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Water bikes hit Buffalo’s harbor, offering a workout or a view

As Tracy Cardwell pedaled into the Canalside harbor Sunday, a passing kayaker asked how she liked bicycling on the water.

“It’s easy,” she called back from her bicycle seat.

Cardwell, 48, was joined Sunday by her son, daughter and husband as they tried out the Water Bikes of Buffalo, Canalside’s latest attraction.

During their hourlong outing, the family pedaled from the Harbor Kayak end of Canalside, then whipped the bikes around and rode past the General Mills plant.

“We’re gonna feel this tomorrow,” said Cardwell, who discovered the bikes Friday and decided to return Sunday with family. “It felt great to be out on the water on a beautiful day. You can’t beat it.”

Water Bikes of Buffalo, a family-operated business, opened three weeks ago but, due to weather, has been limited to five days of operation.

When the weather does permit – as it did over the weekend – business has been steady, and curious passersby have stopped to ask questions and take in the unfamiliar sight of bicyclists on the waterfront.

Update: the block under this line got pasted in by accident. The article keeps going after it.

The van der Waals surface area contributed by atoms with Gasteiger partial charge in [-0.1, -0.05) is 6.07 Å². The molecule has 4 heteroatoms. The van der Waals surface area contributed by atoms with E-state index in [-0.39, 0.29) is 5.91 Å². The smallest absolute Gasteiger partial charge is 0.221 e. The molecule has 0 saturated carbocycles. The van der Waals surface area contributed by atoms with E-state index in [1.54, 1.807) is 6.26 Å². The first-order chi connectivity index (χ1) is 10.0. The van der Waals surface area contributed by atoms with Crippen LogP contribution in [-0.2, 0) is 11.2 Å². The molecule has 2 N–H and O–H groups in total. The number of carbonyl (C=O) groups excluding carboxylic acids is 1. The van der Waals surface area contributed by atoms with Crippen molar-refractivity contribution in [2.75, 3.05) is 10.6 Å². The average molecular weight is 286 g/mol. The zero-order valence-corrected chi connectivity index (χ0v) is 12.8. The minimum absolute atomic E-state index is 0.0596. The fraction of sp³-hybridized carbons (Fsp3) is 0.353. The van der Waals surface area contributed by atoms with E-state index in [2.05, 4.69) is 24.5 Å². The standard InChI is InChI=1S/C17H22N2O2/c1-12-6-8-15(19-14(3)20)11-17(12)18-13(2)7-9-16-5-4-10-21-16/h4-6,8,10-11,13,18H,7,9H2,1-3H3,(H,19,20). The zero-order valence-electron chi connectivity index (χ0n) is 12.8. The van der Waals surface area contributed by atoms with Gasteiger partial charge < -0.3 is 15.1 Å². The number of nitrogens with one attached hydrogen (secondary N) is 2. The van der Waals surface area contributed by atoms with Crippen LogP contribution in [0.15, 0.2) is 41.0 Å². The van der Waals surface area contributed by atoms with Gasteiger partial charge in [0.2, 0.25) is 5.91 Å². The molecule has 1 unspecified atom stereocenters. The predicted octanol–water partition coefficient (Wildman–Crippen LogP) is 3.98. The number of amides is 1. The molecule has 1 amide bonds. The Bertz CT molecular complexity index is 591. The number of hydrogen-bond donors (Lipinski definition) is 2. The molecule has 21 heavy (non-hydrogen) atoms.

On Saturday, 65 riders gave the bikes a try, said a representative for the Florczak family, which owns the operation. The Florczaks first came across water bikes during a trip to the Carolinas and, being lifelong Buffalo residents, figured starting a similar business in the area would be an opportune way to partake in the Canalside resurgence. The summertime business is scheduled to be open through Labor Day.

The water bikes are outfitted with all the makings of a standard bicycle – handlebars, bicycle seat and pedals. But instead of wheels, the bikes each sit atop two yellow pontoons – hollow plastic buoys – and are guided by a propeller and rudder.

Bicyclists have the option of riding solo on a single rider bike or gliding across Buffalo’s waterfront in pairs on a tandem bike. One water pillar double rider, which is a hand-brake operated pillar that rocks back and forth as pairs sit in a cage-like capsule, is also available.

The single rider bike costs $15 an hour, the double rider $25 an hour and the water pillar $35 an hour.

The bikes can glide through the water at speeds up to seven miles an hour, but the experience is as intensive as you make it, the family representative said. Some bikers have opted to take it slow and rent a tandem bike for a leisurely chat on the water; others have showed up actively seeking a workout.

For the most part, the bikes are fit for all ages, though there’s a 48-inch height restriction and those younger than 18 must be accompanied by an adult. From employee Lauren Lamparelli’s observations, the bikes have been warmly received by riders.

“It’s a cool way to see your city,” she said.